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Updated editions of Forms I-129 and I-539 and the Public Charge Regulation



On Aug. 14, 2019, DHS published a final rule on the public charge ground of inadmissibility (see section 212(a)(4) of the Immigration and Nationality Act). The final rule becomes effective Oct. 15, 2019.  


What this means


The current editions of Forms I-129 and I-539 will be accepted if they are postmarked on or before Oct. 14. USCIS will not accept them if they are postmarked on or after Oct. 15.   On or after Oct. 15, USCIS will accept only updated editions that will be linked to this page.


Public Charge Rule


The new editions of Forms I-129 (used for most nonimmigrant visa categories, including H-1B, L-1, TN, O-1, E-2 and more) and I-539 (used for extension and change of status applications for B-1, B-2, Dependents of E-1, 2, and 3, F-1, H-4, J-1, L-2, O-3, P-4, R-2, TD, along with some other less common visa classifications), will include a new Public Charge section with the following questions that must be answered by the employer/sponsor:


1. Has the beneficiary received, since obtaining the nonimmigrant status that you seek to extend or that you seek to change on behalf of the beneficiary, received, or is the beneficiary currently certified to receive, the following public benefits?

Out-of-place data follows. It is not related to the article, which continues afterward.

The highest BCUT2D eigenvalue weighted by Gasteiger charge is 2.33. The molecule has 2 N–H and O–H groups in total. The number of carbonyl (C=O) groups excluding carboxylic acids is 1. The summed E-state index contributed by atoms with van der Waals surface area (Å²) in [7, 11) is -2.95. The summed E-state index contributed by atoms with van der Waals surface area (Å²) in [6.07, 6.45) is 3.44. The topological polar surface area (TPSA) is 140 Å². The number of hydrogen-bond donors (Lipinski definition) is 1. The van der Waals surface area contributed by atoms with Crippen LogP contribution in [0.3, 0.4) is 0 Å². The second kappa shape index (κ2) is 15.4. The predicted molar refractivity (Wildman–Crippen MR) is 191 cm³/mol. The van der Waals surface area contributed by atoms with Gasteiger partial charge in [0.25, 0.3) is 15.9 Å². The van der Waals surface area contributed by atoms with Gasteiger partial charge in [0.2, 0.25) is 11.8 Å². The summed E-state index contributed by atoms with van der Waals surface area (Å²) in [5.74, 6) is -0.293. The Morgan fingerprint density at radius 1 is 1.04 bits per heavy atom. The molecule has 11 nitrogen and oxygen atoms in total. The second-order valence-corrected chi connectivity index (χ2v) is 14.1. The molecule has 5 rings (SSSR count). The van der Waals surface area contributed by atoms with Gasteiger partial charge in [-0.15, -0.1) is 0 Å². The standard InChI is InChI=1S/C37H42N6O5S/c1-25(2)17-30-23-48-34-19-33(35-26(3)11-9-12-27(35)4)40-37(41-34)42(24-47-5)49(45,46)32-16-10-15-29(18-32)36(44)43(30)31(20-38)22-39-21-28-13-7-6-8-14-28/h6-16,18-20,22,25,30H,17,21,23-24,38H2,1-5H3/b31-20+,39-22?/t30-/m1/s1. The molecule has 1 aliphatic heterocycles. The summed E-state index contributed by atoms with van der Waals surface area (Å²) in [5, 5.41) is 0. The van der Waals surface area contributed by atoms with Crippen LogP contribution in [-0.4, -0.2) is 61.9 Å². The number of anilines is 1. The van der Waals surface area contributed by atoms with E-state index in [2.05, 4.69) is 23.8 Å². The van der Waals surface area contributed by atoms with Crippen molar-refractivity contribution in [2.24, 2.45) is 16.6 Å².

(select all that apply). [] Yes, the beneficiary has received or is currently certified to receive the following public benefits: (select all that apply) [] Any Federal, State, local or tribal cash assistance for income maintenance [] Supplemental Security Income (SSI) [] Temporary Assistance for Needy Families (TANF) [] General Assistance (GA) [] Supplemental Nutrition Assistance Program (SNAP, formerly called “Food Stamps”) [] Section 8 Housing Assistance under the Housing Choice Voucher Program [] Section 8 Project-Based Rental Assistance (including Moderate Rehabilitation) [] Public Housing under the Housing Act of 1937, 42 U.S.C. 1437 et seq. [] Federally-Funded Medicaid

[] No, the beneficiary has not received any of the above listed public benefits. [] No, the beneficiary is not certified to receive any of the above listed public benefits.


If the beneficiary has received or is certified to receive any of the above-mentioned public benefits, then the following information must be provided:


Type of Benefit Agency that Granted the Benefit Date the Beneficiary Started Receiving the Benefit or if Certified, Date the Beneficiary Will Start Receiving the Benefit (mm/dd/yyyy) Date Benefit or Coverage Ended or Expires (mm/dd/yyyy)


If you have received any of the above benefits, you should speak with a qualified immigration attorney before filing an extension or change of status with USCIS to understand whether you may be subject to the public charge ground of inadmissibility.


This post is for informational purposes only. Please call our office to set up a consultation to discuss your specific issue.